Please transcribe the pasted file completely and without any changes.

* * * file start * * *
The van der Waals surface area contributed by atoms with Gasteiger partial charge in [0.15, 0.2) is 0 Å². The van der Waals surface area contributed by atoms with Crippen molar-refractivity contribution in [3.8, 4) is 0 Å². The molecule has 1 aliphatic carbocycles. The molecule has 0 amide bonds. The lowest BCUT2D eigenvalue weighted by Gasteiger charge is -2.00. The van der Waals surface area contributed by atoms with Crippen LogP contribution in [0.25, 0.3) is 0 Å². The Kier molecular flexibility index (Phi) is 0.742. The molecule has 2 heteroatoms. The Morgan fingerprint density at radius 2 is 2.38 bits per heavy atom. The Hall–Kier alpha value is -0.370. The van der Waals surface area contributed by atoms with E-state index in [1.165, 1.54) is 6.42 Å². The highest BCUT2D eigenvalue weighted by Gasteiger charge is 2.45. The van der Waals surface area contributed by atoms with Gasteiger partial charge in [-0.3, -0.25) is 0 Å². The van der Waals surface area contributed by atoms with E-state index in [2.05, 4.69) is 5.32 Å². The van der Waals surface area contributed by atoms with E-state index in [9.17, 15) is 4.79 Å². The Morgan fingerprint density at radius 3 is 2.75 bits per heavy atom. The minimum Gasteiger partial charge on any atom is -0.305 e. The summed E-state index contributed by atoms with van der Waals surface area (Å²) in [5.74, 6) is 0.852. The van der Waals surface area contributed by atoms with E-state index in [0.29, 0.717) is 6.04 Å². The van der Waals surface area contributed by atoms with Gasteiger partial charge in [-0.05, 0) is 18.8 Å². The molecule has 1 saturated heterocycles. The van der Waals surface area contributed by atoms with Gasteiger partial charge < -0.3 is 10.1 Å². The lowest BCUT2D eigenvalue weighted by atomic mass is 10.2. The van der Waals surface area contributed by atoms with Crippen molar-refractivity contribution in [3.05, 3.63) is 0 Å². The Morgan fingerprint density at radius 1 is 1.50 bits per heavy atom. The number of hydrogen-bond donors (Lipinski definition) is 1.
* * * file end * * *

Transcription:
The van der Waals surface area contributed by atoms with Gasteiger partial charge in [0.15, 0.2) is 0 Å². The van der Waals surface area contributed by atoms with Crippen molar-refractivity contribution in [3.8, 4) is 0 Å². The molecule has 1 aliphatic carbocycles. The molecule has 0 amide bonds. The lowest BCUT2D eigenvalue weighted by Gasteiger charge is -2.00. The van der Waals surface area contributed by atoms with Crippen LogP contribution in [0.25, 0.3) is 0 Å². The Kier molecular flexibility index (Phi) is 0.742. The molecule has 2 heteroatoms. The Morgan fingerprint density at radius 2 is 2.38 bits per heavy atom. The Hall–Kier alpha value is -0.370. The van der Waals surface area contributed by atoms with E-state index in [1.165, 1.54) is 6.42 Å². The highest BCUT2D eigenvalue weighted by Gasteiger charge is 2.45. The van der Waals surface area contributed by atoms with Gasteiger partial charge in [-0.3, -0.25) is 0 Å². The van der Waals surface area contributed by atoms with E-state index in [2.05, 4.69) is 5.32 Å². The van der Waals surface area contributed by atoms with E-state index in [9.17, 15) is 4.79 Å². The Morgan fingerprint density at radius 3 is 2.75 bits per heavy atom. The minimum Gasteiger partial charge on any atom is -0.305 e. The summed E-state index contributed by atoms with van der Waals surface area (Å²) in [5.74, 6) is 0.852. The van der Waals surface area contributed by atoms with E-state index in [0.29, 0.717) is 6.04 Å². The van der Waals surface area contributed by atoms with Gasteiger partial charge in [-0.05, 0) is 18.8 Å². The molecule has 1 saturated heterocycles. The van der Waals surface area contributed by atoms with Gasteiger partial charge < -0.3 is 10.1 Å². The lowest BCUT2D eigenvalue weighted by atomic mass is 10.2. The van der Waals surface area contributed by atoms with Crippen molar-refractivity contribution in [3.05, 3.63) is 0 Å². The Morgan fingerprint density at radius 1 is 1.50 bits per heavy atom. The number of hydrogen-bond donors (Lipinski definition) is 1.